6:51 pm
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Sharon
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The Act of Succession did state that people had to take the oath or be charged with treason. I don’t know if she was ever asked to take it. Thomas More was asked and he refused. That’s why he was charged with treason. If he made that pact with Henry, he should have known better than to believe he would not be tested. If Katherine was asked and she had refused, I wonder what Henry would have done? It would not have been wise to ask her.

August 23, 2014
7:23 pm
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Anyanka
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Hannele said

Boleyn said
Treason. basically is this the crime of betraying one’s country, esp. by attempting to kill the sovereign or overthrow the government.

You forget that Act of Succession made treason not to accept as legal Henry’s marriage with Anne as well as their children as sole heirs, as well as not to accept Henry as Supreme Head of Church, and everyone must make an Oath. Even Mary was forced to do it in 1536.

The act Mary signed was the (http://en.wikipedia.org/wiki/S…..ession_Act) Second Act of Succession 1536 which nvalidated both previous marriage, bastardised both of Henry’s daughters and granted the succession to the sons of Jane , followed by those of another wife/wives then Jane’s daughters and then daughters from another wife or wives.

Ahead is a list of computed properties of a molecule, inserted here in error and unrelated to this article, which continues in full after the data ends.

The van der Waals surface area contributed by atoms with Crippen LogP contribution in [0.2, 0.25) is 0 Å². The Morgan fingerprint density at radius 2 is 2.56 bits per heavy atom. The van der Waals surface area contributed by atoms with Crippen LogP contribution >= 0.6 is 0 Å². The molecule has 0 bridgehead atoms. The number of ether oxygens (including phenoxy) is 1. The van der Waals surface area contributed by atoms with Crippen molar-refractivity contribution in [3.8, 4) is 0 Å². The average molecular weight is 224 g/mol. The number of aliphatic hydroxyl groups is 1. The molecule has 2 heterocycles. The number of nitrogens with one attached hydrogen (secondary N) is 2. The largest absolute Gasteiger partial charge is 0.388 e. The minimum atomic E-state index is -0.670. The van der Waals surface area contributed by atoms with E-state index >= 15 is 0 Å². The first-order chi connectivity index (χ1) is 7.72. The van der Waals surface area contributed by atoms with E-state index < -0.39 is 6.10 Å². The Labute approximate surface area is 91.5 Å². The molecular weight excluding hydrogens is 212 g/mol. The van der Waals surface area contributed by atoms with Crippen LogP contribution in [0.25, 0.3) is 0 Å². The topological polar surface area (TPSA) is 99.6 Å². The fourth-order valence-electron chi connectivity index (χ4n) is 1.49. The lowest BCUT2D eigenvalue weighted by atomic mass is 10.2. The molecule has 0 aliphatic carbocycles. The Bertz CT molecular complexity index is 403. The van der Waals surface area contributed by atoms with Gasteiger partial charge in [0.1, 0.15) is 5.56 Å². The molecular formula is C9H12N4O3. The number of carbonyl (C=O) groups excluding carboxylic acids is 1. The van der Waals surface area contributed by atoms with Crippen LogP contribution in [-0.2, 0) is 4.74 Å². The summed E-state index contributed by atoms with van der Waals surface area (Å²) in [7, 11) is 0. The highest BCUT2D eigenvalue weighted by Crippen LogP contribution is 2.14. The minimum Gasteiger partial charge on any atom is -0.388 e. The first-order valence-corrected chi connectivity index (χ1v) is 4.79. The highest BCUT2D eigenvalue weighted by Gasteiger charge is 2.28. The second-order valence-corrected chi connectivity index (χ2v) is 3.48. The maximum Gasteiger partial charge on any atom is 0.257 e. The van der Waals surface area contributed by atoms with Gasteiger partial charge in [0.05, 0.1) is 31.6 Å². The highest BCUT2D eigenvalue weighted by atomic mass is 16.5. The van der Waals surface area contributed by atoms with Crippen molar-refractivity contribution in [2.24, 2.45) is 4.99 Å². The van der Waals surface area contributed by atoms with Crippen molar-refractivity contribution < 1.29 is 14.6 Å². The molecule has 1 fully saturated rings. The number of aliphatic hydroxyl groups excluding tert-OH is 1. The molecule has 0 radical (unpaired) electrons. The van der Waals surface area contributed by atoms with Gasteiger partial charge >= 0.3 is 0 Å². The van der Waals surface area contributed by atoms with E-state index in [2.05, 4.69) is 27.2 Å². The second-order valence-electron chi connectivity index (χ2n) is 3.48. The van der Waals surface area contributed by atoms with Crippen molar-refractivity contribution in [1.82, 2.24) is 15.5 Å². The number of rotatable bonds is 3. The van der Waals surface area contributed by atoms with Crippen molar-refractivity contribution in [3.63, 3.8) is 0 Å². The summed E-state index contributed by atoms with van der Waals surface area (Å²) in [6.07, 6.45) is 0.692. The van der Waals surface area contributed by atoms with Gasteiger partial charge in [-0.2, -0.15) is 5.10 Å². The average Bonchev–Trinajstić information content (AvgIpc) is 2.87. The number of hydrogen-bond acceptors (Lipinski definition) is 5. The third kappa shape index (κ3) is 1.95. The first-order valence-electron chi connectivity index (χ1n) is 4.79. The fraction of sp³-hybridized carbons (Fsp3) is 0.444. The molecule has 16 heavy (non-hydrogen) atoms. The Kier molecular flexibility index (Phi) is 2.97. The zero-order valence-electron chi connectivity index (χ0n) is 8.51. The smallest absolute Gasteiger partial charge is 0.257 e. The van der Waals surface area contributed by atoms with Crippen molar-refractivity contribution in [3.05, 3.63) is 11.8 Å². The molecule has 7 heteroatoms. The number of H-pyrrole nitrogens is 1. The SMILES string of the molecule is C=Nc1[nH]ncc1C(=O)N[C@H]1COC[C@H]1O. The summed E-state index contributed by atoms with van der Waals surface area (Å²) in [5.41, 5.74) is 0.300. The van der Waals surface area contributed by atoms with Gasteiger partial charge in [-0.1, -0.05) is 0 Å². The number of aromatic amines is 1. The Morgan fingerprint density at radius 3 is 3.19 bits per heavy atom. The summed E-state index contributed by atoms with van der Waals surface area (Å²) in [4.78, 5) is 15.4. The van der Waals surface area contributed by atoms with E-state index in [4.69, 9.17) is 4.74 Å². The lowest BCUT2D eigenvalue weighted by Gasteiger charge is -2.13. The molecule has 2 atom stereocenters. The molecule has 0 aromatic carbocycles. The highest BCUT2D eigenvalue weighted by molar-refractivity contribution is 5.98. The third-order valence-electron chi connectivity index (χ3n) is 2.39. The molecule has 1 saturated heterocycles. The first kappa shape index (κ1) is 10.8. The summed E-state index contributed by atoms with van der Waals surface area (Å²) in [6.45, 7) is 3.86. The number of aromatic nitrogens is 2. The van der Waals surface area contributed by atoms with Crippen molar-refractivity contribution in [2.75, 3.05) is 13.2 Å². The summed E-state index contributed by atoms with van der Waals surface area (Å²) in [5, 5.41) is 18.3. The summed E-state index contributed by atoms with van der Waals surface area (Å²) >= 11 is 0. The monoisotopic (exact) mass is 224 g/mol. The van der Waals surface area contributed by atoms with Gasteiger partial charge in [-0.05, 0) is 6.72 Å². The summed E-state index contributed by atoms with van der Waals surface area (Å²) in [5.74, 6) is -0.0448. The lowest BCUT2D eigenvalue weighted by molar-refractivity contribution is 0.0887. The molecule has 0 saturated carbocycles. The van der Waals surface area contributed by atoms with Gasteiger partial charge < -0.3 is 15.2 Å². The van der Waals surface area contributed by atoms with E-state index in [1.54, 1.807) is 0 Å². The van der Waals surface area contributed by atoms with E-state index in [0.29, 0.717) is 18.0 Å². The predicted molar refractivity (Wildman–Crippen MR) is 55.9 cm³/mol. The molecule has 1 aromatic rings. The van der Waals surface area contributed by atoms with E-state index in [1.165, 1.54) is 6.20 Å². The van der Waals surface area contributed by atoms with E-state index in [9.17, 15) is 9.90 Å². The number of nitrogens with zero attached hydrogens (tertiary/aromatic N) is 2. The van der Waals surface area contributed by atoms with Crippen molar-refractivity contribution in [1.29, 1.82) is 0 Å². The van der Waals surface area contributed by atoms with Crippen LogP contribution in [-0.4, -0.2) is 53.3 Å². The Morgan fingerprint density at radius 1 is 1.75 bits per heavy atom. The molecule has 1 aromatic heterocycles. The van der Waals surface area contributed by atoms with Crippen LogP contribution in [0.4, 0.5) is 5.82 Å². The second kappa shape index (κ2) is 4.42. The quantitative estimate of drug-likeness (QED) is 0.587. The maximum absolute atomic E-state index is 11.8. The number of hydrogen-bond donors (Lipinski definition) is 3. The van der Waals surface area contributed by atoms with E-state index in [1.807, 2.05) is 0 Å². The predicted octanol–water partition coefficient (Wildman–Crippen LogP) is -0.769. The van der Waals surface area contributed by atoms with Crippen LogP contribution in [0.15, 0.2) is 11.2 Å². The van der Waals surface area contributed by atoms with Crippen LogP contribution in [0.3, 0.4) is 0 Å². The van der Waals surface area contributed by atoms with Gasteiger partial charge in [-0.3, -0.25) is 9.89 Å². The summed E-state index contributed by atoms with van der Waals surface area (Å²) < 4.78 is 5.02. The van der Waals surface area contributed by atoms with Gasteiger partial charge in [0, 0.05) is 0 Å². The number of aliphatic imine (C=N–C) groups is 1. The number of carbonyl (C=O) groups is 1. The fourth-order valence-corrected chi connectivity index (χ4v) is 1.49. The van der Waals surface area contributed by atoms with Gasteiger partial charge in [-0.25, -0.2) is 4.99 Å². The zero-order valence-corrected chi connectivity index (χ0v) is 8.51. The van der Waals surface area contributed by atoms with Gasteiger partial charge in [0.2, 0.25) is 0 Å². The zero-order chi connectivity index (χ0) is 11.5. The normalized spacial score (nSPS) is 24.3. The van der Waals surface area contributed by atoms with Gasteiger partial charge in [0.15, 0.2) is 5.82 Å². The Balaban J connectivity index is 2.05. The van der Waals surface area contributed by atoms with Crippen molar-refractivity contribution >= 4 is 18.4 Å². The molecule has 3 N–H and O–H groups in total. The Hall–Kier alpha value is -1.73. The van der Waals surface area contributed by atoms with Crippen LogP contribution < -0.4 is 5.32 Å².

Mary had stood fast in denying her parent’s marriage was illegal and recognising the Boleyn marriage. It was only fter Anne’s execution when Henry and his council doubled the pressure on Mary to accept her status did she finaly and relucantly sign the oaths.

Also, as the trial of Anne Boleyn showed, even mere words could be interpreted as treason, just as in Stalin’s Russia.

So, Katherine could have tried of treason if Henry had wanted it, but even he understood that, because of her popularity and the Emperor, it would be politically unwise to do so.

There’s also the line of reasoning which Mary of Scotland used, she wasn’t a subject of England therefore she couldn’t be charged with treason against Elizabeth.

If Katherine wasn’t Henry’s wife, was she English or not? and could she be charged with treason?

It's always bunnies.

August 23, 2014
7:49 pm
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Sharon
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Good point, Anyanka. I have no idea whether she could be charged or not. However, that excuse didn’t work for MQS.

August 23, 2014
8:53 pm
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Anyanka said

Hannele said

Boleyn said
Treason. basically is this the crime of betraying one’s country, esp. by attempting to kill the sovereign or overthrow the government.

You forget that Act of Succession made treason not to accept as legal Henry’s marriage with Anne as well as their children as sole heirs, as well as not to accept Henry as Supreme Head of Church, and everyone must make an Oath. Even Mary was forced to do it in 1536.